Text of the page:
Grocery store parking lots and runaway carts

It seems that every grocery store has a sign by their outside cart bay saying something to the effect of “We are not responsible for any damage caused by run away shopping carts.” My question:

  1. Are they responsible without the sign?
  2. If so, does the sign carry special significance absolving them of liability?
  3. Can I put a sticker on my forehead that says “I am not liable for anything that I may do” and that be binding on everyone around me?

Not a need answer fast, but I’ve always been curious.

Those kinds of signs are meaningless from a legal standpoint, but stores use them because they do have some positive benefits. A couple of examples:

  1. When customers see a big sign that says “Not responsible for damage caused by carts,” they are more likely to be careful with their own carts, even subconsciously, thus contributing to an orderly parking lot and less risk for everyone.

  2. The store can avoid hassles from people who have suffered minor dents and dings because the vast majority of customers will see the sign and shrug it off, thinking "Oh well, it’s just a small scratch, and besides, it’s not the store’s fault.

It would be great if we could all tape immunity claims to our foreheads, but individuals and businesses can’t absolve themselves from civil liabilities simply by posting a sign.

This doesn’t mean that they ARE responsible for cart damage, but it also doesn’t mean that they AREN’T. Civil liabilities and damages are decided on a case by case basis, taking all sorts of factors into consideration.

Say for instance a parking lot was clogged with carts because a manager had neglected to send an employee out to round them up. Say that having these carts all over the place has created an obstacle course atmosphere, with cars weaving around, parking here and there, not using designated spaces, and in the confusion someone’s grandma gets run over…

You can bet there will be a civil suit, against the driver AND against the store. The court will decide the percentage of fault for each, but the store’s sign will offer them no protection whatsoever.

ALDI solves this problem by charging a quarter deposit on cart usage. No carts are left in the lot. It doesn’t cost people anything.

In the event of a runaway shopping cart say, knocking down a toddler and causing him to hit his head on the pavement and suffer a concussion, when the case goes to court will the store’s defense be weakened by the presence of the sign? “Not only was the cart situation unsafe but you attempted to dodge responsibility by posting fraudulent signs assuring potential victims that they had no legal recourse against you!”

I’ve wondered this myself. When I was a kid growing up in Los Angeles, there was a Ralph’s supermarket at the corner of Wilshire and Bundy that was located at the top of a small hill and all the cars parked on this sloped lot. As a result, runaway carts were a significant problem because of the hill. An unattended cart, especially if it still had food on it, could gain significant momentum and cause some real damage to cars further down in the lot. I’m not sure if that market is still there, but given the inattentiveness of the average mother with kids who is shopping trying to buckle their kid into their five point NASCAR safety harness before loading their food, it would not surprise me if this occurred several times a week.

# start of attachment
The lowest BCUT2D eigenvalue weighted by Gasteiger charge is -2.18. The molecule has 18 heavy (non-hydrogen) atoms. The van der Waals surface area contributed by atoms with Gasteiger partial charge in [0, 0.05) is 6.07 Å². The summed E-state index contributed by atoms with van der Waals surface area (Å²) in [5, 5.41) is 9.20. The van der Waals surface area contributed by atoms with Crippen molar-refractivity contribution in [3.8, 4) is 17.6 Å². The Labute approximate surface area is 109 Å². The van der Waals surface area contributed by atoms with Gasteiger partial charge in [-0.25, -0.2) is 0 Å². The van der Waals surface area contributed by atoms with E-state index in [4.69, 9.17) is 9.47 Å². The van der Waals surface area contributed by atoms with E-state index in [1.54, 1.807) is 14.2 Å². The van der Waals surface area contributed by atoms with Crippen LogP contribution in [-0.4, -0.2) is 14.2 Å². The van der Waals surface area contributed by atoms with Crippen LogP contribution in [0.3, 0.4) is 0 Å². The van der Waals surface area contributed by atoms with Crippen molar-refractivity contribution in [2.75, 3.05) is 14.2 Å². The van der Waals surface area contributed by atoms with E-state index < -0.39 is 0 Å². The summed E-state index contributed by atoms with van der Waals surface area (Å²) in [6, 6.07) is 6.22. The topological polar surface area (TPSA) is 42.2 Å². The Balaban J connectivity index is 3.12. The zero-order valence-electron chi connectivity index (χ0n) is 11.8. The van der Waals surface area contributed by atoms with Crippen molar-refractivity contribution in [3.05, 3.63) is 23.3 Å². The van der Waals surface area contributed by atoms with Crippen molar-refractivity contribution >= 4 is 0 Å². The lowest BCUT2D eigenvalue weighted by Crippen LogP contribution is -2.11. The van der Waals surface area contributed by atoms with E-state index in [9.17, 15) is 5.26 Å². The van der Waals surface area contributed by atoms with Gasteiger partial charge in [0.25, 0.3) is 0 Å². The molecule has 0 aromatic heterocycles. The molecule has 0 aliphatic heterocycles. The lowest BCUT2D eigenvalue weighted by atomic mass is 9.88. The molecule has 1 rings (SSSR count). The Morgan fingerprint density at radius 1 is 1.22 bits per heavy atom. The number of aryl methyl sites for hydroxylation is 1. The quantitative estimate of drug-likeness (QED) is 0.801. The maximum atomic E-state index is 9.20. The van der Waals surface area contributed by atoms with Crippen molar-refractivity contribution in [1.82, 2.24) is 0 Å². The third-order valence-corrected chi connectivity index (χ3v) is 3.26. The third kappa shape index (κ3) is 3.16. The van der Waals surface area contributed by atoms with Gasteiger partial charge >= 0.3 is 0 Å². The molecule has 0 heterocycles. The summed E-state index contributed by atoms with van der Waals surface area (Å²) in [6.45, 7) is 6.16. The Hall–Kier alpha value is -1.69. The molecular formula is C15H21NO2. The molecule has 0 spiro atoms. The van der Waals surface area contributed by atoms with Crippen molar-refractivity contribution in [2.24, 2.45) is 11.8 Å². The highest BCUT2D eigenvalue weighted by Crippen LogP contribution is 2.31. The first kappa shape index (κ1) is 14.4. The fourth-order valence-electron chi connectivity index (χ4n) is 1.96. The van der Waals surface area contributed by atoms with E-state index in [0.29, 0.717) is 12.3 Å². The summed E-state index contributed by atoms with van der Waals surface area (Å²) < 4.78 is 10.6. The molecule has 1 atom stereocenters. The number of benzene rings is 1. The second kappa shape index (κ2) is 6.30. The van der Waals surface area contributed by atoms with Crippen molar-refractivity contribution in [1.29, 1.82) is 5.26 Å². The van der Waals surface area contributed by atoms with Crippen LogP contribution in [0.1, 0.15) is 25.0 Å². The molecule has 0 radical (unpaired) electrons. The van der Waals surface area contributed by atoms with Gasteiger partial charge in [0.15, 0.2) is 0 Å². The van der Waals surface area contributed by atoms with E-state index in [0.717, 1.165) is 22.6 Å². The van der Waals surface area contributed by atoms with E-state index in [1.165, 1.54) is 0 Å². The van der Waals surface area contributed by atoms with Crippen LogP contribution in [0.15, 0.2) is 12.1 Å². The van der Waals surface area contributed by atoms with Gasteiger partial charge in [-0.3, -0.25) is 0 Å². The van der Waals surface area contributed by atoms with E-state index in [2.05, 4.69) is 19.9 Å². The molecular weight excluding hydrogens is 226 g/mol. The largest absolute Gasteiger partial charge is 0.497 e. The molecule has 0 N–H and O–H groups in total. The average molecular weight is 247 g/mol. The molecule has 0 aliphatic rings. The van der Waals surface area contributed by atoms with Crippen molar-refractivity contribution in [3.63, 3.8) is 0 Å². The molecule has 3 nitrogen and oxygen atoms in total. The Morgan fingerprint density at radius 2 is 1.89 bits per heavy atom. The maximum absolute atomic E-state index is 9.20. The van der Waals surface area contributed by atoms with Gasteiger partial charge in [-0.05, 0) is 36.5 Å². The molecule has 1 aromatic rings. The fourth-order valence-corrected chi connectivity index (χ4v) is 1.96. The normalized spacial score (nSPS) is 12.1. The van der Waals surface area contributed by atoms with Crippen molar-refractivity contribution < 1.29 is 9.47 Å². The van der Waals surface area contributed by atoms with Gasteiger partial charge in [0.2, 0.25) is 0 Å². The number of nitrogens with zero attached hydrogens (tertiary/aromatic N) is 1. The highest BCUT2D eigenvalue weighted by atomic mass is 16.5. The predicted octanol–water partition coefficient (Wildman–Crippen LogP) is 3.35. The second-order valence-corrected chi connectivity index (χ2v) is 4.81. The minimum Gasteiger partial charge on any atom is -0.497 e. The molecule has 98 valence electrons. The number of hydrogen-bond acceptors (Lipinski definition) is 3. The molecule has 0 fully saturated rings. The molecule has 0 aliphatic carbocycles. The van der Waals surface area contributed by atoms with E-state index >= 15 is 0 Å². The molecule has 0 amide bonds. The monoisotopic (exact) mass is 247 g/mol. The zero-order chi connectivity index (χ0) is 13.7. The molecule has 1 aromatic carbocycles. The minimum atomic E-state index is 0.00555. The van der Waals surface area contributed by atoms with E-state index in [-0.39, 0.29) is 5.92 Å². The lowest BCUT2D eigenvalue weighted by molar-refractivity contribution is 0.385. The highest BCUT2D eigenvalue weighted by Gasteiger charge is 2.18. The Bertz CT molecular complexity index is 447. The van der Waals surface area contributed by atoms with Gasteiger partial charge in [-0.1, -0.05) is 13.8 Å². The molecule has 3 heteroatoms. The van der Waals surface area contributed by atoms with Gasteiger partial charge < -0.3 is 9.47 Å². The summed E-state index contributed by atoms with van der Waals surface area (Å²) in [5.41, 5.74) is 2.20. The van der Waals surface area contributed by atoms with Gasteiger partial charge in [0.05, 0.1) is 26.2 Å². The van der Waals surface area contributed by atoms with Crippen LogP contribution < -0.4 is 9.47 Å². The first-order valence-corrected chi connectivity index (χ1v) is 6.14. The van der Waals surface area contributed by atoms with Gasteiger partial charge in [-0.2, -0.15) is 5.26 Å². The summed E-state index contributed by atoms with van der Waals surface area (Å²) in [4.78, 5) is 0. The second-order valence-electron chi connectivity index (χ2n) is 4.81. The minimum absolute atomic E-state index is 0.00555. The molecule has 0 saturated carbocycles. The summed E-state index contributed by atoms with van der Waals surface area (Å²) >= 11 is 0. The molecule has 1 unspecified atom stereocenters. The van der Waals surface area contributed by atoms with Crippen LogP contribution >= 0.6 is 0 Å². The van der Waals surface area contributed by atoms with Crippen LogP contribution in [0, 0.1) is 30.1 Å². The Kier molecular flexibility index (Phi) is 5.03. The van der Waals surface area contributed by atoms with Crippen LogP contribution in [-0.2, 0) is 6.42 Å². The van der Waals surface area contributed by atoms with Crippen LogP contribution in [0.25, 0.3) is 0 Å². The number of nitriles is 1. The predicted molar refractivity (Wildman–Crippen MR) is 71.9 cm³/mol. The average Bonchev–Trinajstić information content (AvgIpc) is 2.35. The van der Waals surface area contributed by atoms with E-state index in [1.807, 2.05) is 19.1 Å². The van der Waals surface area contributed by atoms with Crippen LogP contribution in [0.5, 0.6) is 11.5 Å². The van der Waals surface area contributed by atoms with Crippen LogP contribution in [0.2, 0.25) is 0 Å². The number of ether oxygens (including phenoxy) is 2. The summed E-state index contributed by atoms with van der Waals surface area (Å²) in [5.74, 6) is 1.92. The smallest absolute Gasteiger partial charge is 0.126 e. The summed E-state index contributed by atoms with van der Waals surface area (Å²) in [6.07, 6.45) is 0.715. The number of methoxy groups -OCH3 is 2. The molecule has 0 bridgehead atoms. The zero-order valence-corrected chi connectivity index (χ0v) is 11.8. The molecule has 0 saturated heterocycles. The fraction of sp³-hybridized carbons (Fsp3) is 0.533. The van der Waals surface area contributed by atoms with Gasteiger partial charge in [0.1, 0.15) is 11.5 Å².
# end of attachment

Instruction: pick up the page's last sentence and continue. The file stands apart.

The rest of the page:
Pathmark does that here, too. Now the homeless people don’t return them - they take them somewhere and smash them to get the coins to release. Starting with a complete set of carts at the beginning of January, we’re down to maybe 20% of the carts remaining on the property.

They steal the whole cart for a quarter? Sounds like Pathmark would have done better with one of those wheel-lock systems that immobilizes the cart when it crosses a boundary.

Yup. Right behind the supermarket is the river / bay, with lots of rocks and rotting piers - plenty of places to bash the carts.

Those are marginally workable when the idea is to stop people from going substantial distances. Doesn’t seem to be much of an impediment to dragging them around back and smashing them.

Safeway does this here (a quarter per cart) and the Superstore charges a buck a cart (one loonie). The stores that don’t do this (i.e. Walmart) always have carts everywhere in the parking lots. A quarter or a loonie really does make a difference in getting your carts returned properly.

Wait - Pathmark’s system sounds different from Aldi’s, I think.

The Aldi system has carts chained together outside. Inserting a quarter into a box on a cart handle sucks the quarter into that cart and releases the chain from the stack of carts, and then when you return the cart and pop the chain back in, the quarter is released. So a homeless person could get the quarter out of an ‘abandoned’ cart just by putting it back.

Why would the sign be considered fraudulent?

You’d think so. Unfortunately, enough people abandon the carts with captive quarters closer to the river than to the 3 areas that still have working cart return coin releases. So there’s a large pile of cart carcasses down by the river.

I think some of the homeless live down there, too, so some probably use the carts to bring their “acquisitions” (most people’s trash) down to the river before bashing the handles to release the coins.